We selected SUB64P from the Subarray pull-down menu. From the Short Wavelength pull-down menu, we selected CLEAR for the Pupil and F210M for the Filter, whereas from the Long Wavelength pull-down menu, we selected CLEAR for the Pupil and F444W for the Filter.
Then, for the Exposure Time we selected RAPID in the Readout Pattern pull-down menu, we entered 10 for Groups/Int and 60000 for Integration/Exp (from the Step-by-Step ETC guide). The ETC Wkbk. Calc ID can also be entered in the template. The yellow exclamation point indicates a warning for this exposure, which alerts the user that, due to the long exposure (> 10,000 seconds), a High Gain Antenna move may be performed during the exposure which can induce jitter that affects the science observation. This is an informational warning, and no action is required.
Define special requirements
Main article: APT Special Requirements
To observe the transit of exoplanet, phase constraints need to be applied to the proposal, which are specified in the Special Requirements tab of the observation template. Two special requirements were already added by APT: Time Series Observation, which signals the pipeline how to process the data and causes APT to give a warning rather than an error about the exposure duration exceeding 10,000s, and No Parallel, which prohibits a parallel observation from being scheduled simultaneously with this program.
We also specify here the phase constraints for the transit observation, to ensure the observation is scheduled at the correct time. For this we use the Phase requirement, listed under Timing. In the phase constraints box that appears, we enter:
- Phase = 0.43854 to 0.43927,
- Period = 5.508023 days
- Zero-Phase = 2454715.02174 HJD.
These parameters are obtained from the literature. For HAT-P-18 b, Hartman et al. (2011), predict that the secondary eclipse will come 2.63 days after transit, at an equivalent 0 eccentricity PHASE of 0.4772, given its 5.508 days period. We will center the schedule of the exposure to start 5.07 hours before the predicted secondary eclipse time, allowing for 1 hour of detector settling and one transit time before the predicted time of the secondary eclipse start (see TSO Noise Sources). This corresponds to PHASE 0.4385 and will allow us to catch the secondary eclipse if it occurs within ±1 transit time (2.71 hours) of the predicted value. We thus set the special requirement to start the exposure at PHASE 0.4385 to 0.4392 with period 5.508023 days and zero-phase 2454715.02174 HJD, just outside of the minimum allowed 5 minute tolerance.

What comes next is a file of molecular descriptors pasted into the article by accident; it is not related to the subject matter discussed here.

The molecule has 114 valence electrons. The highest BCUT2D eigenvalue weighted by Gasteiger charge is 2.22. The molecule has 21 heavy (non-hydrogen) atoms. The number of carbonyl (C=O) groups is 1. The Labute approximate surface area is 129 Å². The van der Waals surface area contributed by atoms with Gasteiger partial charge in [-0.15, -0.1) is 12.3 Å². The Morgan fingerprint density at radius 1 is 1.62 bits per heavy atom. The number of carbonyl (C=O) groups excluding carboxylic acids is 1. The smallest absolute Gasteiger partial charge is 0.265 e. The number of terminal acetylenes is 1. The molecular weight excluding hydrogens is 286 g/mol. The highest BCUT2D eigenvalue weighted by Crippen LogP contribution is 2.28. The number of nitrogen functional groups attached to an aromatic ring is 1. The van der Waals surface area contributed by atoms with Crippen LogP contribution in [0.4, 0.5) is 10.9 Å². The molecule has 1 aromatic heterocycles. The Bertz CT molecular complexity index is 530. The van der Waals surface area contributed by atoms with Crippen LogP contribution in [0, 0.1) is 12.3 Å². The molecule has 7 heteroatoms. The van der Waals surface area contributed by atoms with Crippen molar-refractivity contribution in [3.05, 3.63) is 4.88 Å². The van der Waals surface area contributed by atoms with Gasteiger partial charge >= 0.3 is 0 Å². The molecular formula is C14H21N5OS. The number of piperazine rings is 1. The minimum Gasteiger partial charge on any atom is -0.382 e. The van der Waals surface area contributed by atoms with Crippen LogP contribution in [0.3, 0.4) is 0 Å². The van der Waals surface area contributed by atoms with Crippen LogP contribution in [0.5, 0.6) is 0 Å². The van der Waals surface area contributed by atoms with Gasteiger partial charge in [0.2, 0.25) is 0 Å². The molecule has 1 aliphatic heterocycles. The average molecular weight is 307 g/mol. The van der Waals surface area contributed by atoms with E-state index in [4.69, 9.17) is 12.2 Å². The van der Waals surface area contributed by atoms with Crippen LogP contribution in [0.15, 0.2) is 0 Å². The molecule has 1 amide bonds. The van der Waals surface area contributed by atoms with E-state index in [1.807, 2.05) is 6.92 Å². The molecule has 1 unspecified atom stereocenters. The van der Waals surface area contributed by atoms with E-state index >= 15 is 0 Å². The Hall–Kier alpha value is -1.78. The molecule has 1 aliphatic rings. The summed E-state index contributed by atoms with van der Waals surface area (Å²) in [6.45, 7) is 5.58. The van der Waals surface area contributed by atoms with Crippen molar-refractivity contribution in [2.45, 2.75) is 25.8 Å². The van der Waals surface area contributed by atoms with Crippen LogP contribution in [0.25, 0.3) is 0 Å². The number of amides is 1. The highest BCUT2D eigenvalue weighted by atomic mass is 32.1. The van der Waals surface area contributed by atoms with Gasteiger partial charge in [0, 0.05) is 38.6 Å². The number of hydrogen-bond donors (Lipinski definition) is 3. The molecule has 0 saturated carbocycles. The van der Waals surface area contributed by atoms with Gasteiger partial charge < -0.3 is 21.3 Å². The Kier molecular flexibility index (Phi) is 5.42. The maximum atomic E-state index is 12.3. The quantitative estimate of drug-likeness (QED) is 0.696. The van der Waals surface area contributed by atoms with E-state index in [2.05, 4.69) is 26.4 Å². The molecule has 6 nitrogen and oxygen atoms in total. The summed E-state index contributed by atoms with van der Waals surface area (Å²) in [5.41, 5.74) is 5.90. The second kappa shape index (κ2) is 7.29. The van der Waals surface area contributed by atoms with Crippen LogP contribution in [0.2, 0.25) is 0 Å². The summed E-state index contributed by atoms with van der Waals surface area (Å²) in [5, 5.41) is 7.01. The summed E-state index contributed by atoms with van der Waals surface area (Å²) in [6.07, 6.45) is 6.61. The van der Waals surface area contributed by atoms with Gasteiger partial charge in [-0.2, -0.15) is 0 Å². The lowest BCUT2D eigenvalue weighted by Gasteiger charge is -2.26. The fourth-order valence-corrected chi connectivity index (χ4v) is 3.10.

Run Visit Planner
Main article: APT Visit Planner
The APT Visit Planner tool checks the schedulability of an observation and whether guide stars can be found to support the observation. To check the schedulability of this observation as specified, we made sure the observation was selected in the Tree editor and clicked on the Visit Planner icon in the Top Tool Bar. We then selected Update Display in the resulting Active GUI Window. After a few moments, the Visit Planner returned with a confirmation that the observation is schedulable (green check on the selected observation).
Because JWST has time-variable observational constraints – related to the position of the sun relative to the observatory's orbit – each target's RA and Dec has a specific set of ranges of days that targets can be observed. We can "zoom in" on one of those ranges: using the zoom slider bar above the figure and manually adjusting the grey box to the right of that slider bar, we can isolate a the leftmost range of observing windows. By zooming in on specific windows, we can see the specific calendar dates when this target can be observed by JWST, given the phase constraint. It is good practice to confirm future dates of an estimated transit opportunity.
Run Smart Accounting
Main article: APT Smart Accounting
To minimize excessive overheads, we ran Smart Accounting from the Visit Planner page by selecting the Run Smart Accounting option. The charged time for the observing program, including exposure time and overheads, is now accurately calculated.
Hartman, J. D., Bakos, G. A., Sato B., et al. 2011, ApJ, 726, 1 (arXiv)